On August 24, 79 CE, Mount Vesuvius erupted and destroyed the cities of Pompeii and Herculaneum, killing thousands.
The eruption of Vesuvius is considered one of the biggest catastrophes caused by a volcano in the history of Europe.
Vesuvius volcano destroyed the ancient cities of Pompeii and Herculaneum
Vesuvius erupted near the Bay of Naples, and the catastrophe lasted 48 hours, during which the cities of Pompeii and Herculaneum were consumed by lava and thousands of people lost their lives.
Mount Vesuvius released 1.5 million tons of lava, pumice and volcanic ash per second, up to 33 kilometers away.
Also, the thermal energy released was 100,000 times greater than that of the atomic bombings of Hiroshima and Nagasaki on August 6 and 9, 1945, respectively.
The eruption of the volcano destroyed several Roman settlements, including the cities of Pompeii and Herculaneum.
On the 24th of August in the year 79 AD, the volcano Vesuvius began to erupt, and tons of pyroclastic material and tuff buried the city of Pompeii.
A large part of the inhabitants managed to flee the path of the disaster, and about 2,000 people tried to take shelter in cellars.
Although the inhabitants of Pompeii survived the day of the disaster, they died in the following days due to the cloud of toxic gases that covered the city, causing them to die by suffocation.
The same fate had the inhabitants of the city of Herculaneum.
If initially the direction of the wind protected the city, later a change in the currents carried the ash cloud over Herculaneum and caused death by suffocation of the inhabitants.
Historians estimate that between 16,000 and 20,000 people lived in the two cities, but archaeological excavations have found the remains of 1,500 people in the cities of Pompeii and Herculaneum.
However, the total number of victims is still unknown.
Events that occurred before the eruption of the volcano Vesuvius
Before the 79 CE eruption of Mount Vesuvius, 17 years ago, on February 5, 62 AD, there was an earthquake that caused massive destruction near the Bay of Naples area, especially in the city of Pompeii.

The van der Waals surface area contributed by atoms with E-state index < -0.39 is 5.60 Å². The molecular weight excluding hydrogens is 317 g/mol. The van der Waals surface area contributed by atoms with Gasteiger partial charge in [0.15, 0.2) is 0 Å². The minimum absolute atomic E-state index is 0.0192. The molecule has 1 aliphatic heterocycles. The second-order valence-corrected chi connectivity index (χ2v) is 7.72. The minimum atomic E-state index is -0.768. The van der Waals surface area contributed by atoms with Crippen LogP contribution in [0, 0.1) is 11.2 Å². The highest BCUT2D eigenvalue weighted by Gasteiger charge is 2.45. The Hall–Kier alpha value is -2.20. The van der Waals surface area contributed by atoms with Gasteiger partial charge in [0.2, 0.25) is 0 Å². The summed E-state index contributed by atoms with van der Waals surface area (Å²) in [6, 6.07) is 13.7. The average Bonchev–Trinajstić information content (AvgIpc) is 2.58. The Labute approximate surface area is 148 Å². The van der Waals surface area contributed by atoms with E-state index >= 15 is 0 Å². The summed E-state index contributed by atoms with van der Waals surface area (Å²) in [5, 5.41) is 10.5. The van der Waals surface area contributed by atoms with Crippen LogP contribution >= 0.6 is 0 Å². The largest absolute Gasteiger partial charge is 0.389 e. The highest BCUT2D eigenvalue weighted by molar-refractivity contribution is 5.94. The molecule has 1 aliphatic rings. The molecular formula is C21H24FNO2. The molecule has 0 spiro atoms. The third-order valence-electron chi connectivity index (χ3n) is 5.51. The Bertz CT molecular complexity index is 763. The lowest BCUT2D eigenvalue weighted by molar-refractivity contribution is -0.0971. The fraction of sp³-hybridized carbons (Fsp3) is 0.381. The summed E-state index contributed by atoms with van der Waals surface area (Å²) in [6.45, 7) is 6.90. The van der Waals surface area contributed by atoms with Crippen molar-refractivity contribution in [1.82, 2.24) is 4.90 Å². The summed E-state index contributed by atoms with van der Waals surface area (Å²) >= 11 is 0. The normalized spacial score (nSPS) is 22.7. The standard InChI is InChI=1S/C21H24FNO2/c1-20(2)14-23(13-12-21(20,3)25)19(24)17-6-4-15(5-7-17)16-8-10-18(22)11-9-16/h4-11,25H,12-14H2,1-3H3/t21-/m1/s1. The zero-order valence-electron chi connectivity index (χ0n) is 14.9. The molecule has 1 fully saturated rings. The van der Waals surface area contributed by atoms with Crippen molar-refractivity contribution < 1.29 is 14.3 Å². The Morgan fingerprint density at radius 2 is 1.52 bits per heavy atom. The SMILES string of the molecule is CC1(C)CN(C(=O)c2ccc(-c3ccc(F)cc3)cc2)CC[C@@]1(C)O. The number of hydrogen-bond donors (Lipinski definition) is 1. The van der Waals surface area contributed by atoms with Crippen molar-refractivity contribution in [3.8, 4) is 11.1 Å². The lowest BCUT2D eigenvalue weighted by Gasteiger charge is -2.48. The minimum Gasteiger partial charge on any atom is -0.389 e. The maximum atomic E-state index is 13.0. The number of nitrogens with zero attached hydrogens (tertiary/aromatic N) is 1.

Experts expect the Vesuvius volcano to erupt again
Vesuvius is the only active volcano on the European continent. It erupted again in 1631 and again in 1944, during the Second World War.
According to specialists, Vesuvius will erupt again, but it is not possible to estimate when exactly. What is certain is that approximately 700,000 people risk losing their lives if Vesuvius erupts again.
The archaeological site of Pompeii
The archaeological site of Pompeii offers archaeologists the opportunity to excavate, bit by bit, the ancient city of the far west.
The Pompeii site is visited by thousands of tourists every day who are amazed to see the ruins of a city that was destroyed some 2,000 years ago.
In 2021, archaeologists excavating the archaeological site of Pompeii discovered the remains of a room where slaves were kept.
A group of architects recreated a villa in Pompeii in 3D
A villa in Pompeii that was destroyed by the eruption of Mount Vesuvius has been virtually reconstructed by a group of Swedish and Italian researchers.
At the time of the eruption, the house was already 200 years old, and to create the interior areas, the researchers were inspired by photographs or parts of paintings of the villa, which have been preserved over the years.
Another source of inspiration was the documents with the other houses that existed at the time.
Tags: Vesuvius, volcano, Pompeii, ancient Rome, volcanic eruptions,
Publication date: 2022-08-24 07:14